The United States stressed that the peoples of Indochina should be allowed to determine their destiny without outside intervention; its constant primary objective has been a negotiated solution; the eight- point proposal put forward by the Republic of Vietnam and the United States on January 27, 1972, represents a basis for the attainment of that objective; in the absence of a negotiated settlement the United States envisages the ultimate withdrawal of all U.S. forces from the region consistent with the aim of self-determination for each country of Indochina. The United States will maintain its close ties with and support for the Republic of Korea; the United States will support efforts of the Republic of Korea to seek a relaxation of tension and increased communication in the Korean peninsula. 
The United States places the highest value on its friendly relations with Japan; it will continue to develop the existing close bonds. Consistent with the United Nations Security Council Resolution of December 21, 1971, the United States favors the continuation of the ceasefire between India and Pakistan and the withdrawal of all military forces to within their own territories and to their own sides of the ceasefire line in Jammu and Kashmir; the United States supports the right of the peoples of South Asia to shape their own future in peace, free of military threat, and without having the area become the subject of great power rivalry.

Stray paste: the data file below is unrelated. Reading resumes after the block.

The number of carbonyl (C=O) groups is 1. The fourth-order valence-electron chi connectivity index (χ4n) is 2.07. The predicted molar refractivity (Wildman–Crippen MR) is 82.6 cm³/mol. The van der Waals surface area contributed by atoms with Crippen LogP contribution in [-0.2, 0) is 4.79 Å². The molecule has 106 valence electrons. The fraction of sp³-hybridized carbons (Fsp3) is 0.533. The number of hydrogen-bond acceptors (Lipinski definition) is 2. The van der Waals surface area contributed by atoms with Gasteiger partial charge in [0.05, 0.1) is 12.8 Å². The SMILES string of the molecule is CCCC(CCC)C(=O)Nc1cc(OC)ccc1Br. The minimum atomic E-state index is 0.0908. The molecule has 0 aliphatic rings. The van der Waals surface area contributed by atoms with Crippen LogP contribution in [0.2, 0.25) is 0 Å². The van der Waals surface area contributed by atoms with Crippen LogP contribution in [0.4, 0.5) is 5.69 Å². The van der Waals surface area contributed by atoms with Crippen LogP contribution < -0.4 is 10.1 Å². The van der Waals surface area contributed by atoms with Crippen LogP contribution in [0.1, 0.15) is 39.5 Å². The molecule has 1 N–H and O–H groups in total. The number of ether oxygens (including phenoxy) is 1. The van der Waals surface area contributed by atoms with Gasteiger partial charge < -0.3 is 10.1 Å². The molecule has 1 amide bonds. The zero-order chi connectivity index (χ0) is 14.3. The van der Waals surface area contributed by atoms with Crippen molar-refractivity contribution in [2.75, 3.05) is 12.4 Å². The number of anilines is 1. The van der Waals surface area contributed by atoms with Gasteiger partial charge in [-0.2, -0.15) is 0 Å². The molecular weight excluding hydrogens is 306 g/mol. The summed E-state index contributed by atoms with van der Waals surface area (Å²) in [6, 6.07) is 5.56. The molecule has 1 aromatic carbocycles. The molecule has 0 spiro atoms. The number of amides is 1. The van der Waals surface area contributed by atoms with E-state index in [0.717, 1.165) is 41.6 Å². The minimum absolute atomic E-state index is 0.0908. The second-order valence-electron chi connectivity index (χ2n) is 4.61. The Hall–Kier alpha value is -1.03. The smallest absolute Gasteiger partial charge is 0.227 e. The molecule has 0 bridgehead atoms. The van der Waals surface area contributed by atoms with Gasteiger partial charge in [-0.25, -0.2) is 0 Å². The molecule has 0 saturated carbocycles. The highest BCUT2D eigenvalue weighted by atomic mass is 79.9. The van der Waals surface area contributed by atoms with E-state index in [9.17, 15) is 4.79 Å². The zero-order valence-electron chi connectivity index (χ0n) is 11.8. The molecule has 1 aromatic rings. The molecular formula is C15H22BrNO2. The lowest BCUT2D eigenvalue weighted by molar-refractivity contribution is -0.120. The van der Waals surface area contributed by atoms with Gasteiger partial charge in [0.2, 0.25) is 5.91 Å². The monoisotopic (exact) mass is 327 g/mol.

The Chinese side stated: Wherever there is oppression, there is resistance. Countries want independence, nations want liberation and the people want revolution--this has become the irresistible trend of history. All nations, big or small, should be equal; big nations should not bully the small and strong nations should not bully the weak. China will never be a superpower and it opposes hegemony and power politics of any kind. The Chinese side stated that it firmly supports the struggles of all the oppressed people and nations for freedom and liberation and that the people of all countries have the right to choose their social systems according to their own wishes and the right to safeguard the independence, sovereignty and territorial integrity of their own countries and oppose foreign aggression, interference, control and subversion. All foreign troops should be withdrawn to their own countries.